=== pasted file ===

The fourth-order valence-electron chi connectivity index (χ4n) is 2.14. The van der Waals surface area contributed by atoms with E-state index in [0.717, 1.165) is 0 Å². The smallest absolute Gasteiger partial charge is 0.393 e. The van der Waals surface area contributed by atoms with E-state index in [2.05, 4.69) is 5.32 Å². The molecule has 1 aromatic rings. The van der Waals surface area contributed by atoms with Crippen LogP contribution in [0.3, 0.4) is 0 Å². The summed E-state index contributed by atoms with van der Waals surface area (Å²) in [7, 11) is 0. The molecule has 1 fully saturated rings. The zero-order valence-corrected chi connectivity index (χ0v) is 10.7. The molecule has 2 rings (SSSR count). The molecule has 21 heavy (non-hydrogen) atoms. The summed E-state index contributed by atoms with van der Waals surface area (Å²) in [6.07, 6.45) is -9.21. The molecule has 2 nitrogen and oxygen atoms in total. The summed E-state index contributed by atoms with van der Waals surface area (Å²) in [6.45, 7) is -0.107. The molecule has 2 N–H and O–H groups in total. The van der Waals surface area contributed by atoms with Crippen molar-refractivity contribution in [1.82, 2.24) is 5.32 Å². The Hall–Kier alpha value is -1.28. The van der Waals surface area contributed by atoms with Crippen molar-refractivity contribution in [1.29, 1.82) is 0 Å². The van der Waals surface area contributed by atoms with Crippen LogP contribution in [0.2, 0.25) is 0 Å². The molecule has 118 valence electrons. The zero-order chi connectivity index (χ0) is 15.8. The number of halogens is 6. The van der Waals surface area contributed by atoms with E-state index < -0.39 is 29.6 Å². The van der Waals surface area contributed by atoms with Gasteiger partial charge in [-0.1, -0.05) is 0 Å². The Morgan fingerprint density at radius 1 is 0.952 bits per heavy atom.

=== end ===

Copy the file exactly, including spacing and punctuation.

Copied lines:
The fourth-order valence-electron chi connectivity index (χ4n) is 2.14. The van der Waals surface area contributed by atoms with E-state index in [0.717, 1.165) is 0 Å². The smallest absolute Gasteiger partial charge is 0.393 e. The van der Waals surface area contributed by atoms with E-state index in [2.05, 4.69) is 5.32 Å². The molecule has 1 aromatic rings. The van der Waals surface area contributed by atoms with Crippen LogP contribution in [0.3, 0.4) is 0 Å². The summed E-state index contributed by atoms with van der Waals surface area (Å²) in [7, 11) is 0. The molecule has 1 fully saturated rings. The zero-order valence-corrected chi connectivity index (χ0v) is 10.7. The molecule has 2 rings (SSSR count). The molecule has 21 heavy (non-hydrogen) atoms. The summed E-state index contributed by atoms with van der Waals surface area (Å²) in [6.07, 6.45) is -9.21. The molecule has 2 nitrogen and oxygen atoms in total. The summed E-state index contributed by atoms with van der Waals surface area (Å²) in [6.45, 7) is -0.107. The molecule has 2 N–H and O–H groups in total. The van der Waals surface area contributed by atoms with Crippen molar-refractivity contribution in [1.82, 2.24) is 5.32 Å². The Hall–Kier alpha value is -1.28. The van der Waals surface area contributed by atoms with Crippen molar-refractivity contribution in [1.29, 1.82) is 0 Å². The van der Waals surface area contributed by atoms with Crippen LogP contribution in [0.2, 0.25) is 0 Å². The molecule has 118 valence electrons. The zero-order chi connectivity index (χ0) is 15.8. The number of halogens is 6. The van der Waals surface area contributed by atoms with E-state index < -0.39 is 29.6 Å². The van der Waals surface area contributed by atoms with Gasteiger partial charge in [-0.1, -0.05) is 0 Å². The Morgan fingerprint density at radius 1 is 0.952 bits per heavy atom.